While theoretically their investors should be happy their 15% or whatever is in the bag (their managers will certainly be happy to trouser some of the excess), human nature means many bear market bottom investors in absolute return funds are probably praying for another crash to justify their decision.

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{ 5 comments… add one }
  • 1 George December 15, 2009, 4:27 pm

    Interesting. I think Warren’s point is quite important. If we follow the advice of the common man, then we are likely to get average results. But when we consider the thinking of the most successful people, it makes it possible to achieve outstanding results.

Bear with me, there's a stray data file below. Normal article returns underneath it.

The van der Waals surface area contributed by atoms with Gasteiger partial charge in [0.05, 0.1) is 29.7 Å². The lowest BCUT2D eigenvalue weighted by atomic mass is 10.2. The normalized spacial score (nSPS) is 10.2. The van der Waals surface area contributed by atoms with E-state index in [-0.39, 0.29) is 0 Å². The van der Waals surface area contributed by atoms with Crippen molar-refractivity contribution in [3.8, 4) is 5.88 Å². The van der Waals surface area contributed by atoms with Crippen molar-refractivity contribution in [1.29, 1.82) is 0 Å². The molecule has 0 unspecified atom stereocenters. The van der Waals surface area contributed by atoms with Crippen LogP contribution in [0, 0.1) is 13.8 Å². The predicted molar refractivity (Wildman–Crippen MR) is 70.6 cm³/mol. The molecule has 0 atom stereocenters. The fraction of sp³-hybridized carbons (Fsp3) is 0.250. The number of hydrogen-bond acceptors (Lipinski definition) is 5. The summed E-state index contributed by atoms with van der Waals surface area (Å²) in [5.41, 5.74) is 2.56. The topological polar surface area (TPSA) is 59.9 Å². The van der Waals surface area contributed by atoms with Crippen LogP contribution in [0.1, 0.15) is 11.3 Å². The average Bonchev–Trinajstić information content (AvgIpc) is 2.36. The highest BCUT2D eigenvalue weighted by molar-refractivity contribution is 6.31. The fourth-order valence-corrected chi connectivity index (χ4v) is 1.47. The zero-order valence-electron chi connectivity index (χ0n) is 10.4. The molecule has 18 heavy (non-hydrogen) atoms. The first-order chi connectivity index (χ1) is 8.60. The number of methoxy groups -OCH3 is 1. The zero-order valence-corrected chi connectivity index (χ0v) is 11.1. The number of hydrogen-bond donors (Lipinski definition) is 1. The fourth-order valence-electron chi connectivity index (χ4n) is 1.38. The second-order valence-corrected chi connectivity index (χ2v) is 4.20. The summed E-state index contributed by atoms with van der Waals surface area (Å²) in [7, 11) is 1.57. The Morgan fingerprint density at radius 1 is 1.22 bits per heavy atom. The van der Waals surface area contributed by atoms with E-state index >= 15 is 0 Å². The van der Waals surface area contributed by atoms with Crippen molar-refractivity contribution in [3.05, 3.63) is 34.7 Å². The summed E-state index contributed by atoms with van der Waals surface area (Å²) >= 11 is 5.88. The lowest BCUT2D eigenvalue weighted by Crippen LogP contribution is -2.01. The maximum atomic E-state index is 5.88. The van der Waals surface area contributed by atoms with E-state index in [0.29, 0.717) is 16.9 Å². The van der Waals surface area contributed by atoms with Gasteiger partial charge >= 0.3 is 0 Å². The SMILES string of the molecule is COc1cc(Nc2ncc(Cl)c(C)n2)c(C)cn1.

• 2 Matt S. December 15, 2009, 4:52 pm

    In addition to your call to be greedy when others are fearful, I think it’s possible to use risk management techniques–portfolio sizing and stop losses–to optimize that strategy.

  • 3 neal@wealthpilgrim December 15, 2009, 9:05 pm

    Markets tend to rise. If it’s so difficult to make money (by a long fund) think how difficult it will be for a fund manager who also must short.

    Forget it. Shorting is something very few can do profitably. This is purely a marketing ploy. The funds know they suck, they just want to sucker some investors….FWIW

  • 4 Rob Bennett December 16, 2009, 1:34 pm

    And with absolute return fund, in my opinion the reason we’ve seen so many around recently is that the big stock market falls made them easier to sell.

    I entirely agree that this is the reason for the recent popularity of Absolute Return funds.